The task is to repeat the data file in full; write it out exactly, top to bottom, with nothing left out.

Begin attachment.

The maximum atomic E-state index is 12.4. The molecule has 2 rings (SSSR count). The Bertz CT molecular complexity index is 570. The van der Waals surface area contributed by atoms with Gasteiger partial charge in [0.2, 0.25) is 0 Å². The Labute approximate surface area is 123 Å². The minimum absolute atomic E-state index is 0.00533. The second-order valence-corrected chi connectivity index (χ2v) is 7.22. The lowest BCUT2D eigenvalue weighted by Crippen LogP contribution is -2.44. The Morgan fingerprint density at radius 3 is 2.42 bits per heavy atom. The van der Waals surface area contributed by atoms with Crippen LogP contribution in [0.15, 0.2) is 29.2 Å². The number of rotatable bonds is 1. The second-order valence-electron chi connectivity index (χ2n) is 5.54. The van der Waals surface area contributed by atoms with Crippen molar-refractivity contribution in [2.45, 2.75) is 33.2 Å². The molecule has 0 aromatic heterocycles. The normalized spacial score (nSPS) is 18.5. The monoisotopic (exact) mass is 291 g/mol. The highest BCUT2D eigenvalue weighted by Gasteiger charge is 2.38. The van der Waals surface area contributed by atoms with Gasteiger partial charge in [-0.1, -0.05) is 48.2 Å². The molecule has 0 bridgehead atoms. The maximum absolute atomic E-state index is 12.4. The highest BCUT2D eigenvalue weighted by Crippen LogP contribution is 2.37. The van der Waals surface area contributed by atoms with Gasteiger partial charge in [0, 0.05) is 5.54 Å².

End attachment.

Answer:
The maximum atomic E-state index is 12.4. The molecule has 2 rings (SSSR count). The Bertz CT molecular complexity index is 570. The van der Waals surface area contributed by atoms with Gasteiger partial charge in [0.2, 0.25) is 0 Å². The Labute approximate surface area is 123 Å². The minimum absolute atomic E-state index is 0.00533. The second-order valence-corrected chi connectivity index (χ2v) is 7.22. The lowest BCUT2D eigenvalue weighted by Crippen LogP contribution is -2.44. The Morgan fingerprint density at radius 3 is 2.42 bits per heavy atom. The van der Waals surface area contributed by atoms with Crippen LogP contribution in [0.15, 0.2) is 29.2 Å². The number of rotatable bonds is 1. The second-order valence-electron chi connectivity index (χ2n) is 5.54. The van der Waals surface area contributed by atoms with Crippen molar-refractivity contribution in [2.45, 2.75) is 33.2 Å². The molecule has 0 aromatic heterocycles. The normalized spacial score (nSPS) is 18.5. The monoisotopic (exact) mass is 291 g/mol. The highest BCUT2D eigenvalue weighted by Gasteiger charge is 2.38. The van der Waals surface area contributed by atoms with Gasteiger partial charge in [-0.1, -0.05) is 48.2 Å². The molecule has 0 bridgehead atoms. The maximum absolute atomic E-state index is 12.4. The highest BCUT2D eigenvalue weighted by Crippen LogP contribution is 2.37. The van der Waals surface area contributed by atoms with Gasteiger partial charge in [0, 0.05) is 5.54 Å².